We engaged in a war of choice in which none of us was required (or even encouraged) to fight. Instead our military offered six-figure signing bonuses to new recruits and the promise of fast-track citizenship to others. Just as we are now dependent on foreign lenders to keep us afloat financially we have become overly dependent on poor, rural, foreign-born soldiers who have no other economic prospects for our national defense.

Don't get me wrong. These are brave people and we should all be grateful for their sacrifice. It is a commentary on the rest of us who have been told for eight years that we can be true patriots by simply never questioning the president and putting an "I Support the Troops" decal on our cars. No other sacrifice or payment has been required. Those Americans who have come to believe this can be heard daily on Fox News and Right wing radio -- talking very tough while their kids are sitting safely at home and not paying a penny to the wars they so vocally support.

For years I have been checking the the names and hometowns of those killed in action. They seem to be disproportionately Hispanic and most of them come from cities and towns I have never heard of. Very few are from major metropolitan areas. When was the last time you heard a young man or woman say they had just been accepted to college or had a great job offer but they had decided to first serve their country by enlisting in the military?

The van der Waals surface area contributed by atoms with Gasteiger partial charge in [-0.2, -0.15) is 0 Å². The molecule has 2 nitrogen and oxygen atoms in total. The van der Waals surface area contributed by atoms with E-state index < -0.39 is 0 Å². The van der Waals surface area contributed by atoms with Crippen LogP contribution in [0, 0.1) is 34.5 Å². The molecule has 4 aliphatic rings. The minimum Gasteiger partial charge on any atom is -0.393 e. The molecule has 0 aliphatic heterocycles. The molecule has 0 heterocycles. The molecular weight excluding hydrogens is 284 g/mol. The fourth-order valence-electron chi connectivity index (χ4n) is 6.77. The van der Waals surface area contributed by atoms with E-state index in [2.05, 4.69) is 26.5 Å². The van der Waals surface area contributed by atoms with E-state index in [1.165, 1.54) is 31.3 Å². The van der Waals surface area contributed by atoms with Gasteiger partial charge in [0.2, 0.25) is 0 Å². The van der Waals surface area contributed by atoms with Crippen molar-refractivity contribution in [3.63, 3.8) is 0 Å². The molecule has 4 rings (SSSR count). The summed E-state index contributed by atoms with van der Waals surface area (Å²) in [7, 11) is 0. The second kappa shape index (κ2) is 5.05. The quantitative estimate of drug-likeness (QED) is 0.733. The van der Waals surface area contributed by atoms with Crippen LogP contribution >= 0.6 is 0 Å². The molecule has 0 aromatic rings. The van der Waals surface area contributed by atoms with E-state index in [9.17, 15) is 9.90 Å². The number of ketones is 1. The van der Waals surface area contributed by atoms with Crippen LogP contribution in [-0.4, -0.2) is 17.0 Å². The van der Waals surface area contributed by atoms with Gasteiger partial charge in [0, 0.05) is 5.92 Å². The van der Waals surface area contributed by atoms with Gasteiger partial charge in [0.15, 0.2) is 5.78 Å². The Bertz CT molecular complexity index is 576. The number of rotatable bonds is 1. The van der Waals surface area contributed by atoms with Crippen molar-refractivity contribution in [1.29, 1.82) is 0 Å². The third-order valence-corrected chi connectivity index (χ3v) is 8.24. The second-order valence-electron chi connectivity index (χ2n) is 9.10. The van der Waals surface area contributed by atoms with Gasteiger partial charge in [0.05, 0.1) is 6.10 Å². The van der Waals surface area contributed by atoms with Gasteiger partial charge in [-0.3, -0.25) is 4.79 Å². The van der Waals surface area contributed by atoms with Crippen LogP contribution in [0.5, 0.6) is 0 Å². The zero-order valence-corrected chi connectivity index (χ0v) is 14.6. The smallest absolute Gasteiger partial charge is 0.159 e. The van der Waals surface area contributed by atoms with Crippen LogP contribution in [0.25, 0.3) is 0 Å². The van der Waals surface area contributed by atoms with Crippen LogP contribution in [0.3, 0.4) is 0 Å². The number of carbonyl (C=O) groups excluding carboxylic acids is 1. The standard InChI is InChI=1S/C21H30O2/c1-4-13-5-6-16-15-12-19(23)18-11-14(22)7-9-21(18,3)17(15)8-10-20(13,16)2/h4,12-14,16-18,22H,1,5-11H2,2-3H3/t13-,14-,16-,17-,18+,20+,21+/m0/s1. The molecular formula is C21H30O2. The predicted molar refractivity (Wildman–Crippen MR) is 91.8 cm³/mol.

While we increasingly complain about the quality of our representatives in Washington, we continue to elect and re-elect people who treat us like children that just can't handle the news that Santa Claus and the Tooth Fairy don't exist. Tens of millions of Americans have come to feel entitled to and dependent upon an ever-growing list of programs like Social Security and Medicare -- programs we can't afford at today's tax rates and which will become increasingly untenable as more and more of us live longer and longer.

Republicans in and out of Congress have no solutions. All they do is continuously criticize President Obama and say we should lower taxes which would, of course, make the problem ever worse. Democrats have not been much better and lately they have just been so happy to watch the parade of Republican "leaders" who are quitting their jobs or acknowledging sexual indiscretions that they aren't doing much either.

One thing seems certain. Until further notice, the Fourth of July should be renamed "In Dependence Day" because we have never been more reliant on the generosity of others and less able to act like grown-ups and fend for ourselves than any time since the Revolution. It won't be as much fun, but it would be a far more useful reminder of what we need to do going forward.

It's heart warming but a little hollow to celebrate the independence we won from the British more than 225 years ago at a time when we have so abused the responsibilities of democracy that we now face a seemingly endless period of dependence on foreign money and unfunded government programs to sustain us financially and the patriotism and financial desperation of a relative handful of our poorest citizens to protect us.

Maybe it's time for a little less bravado and triumphalism and a little more focus on personal responsibility. Then and only then will we able to truly celebrate Independence Day in a meaningful way again.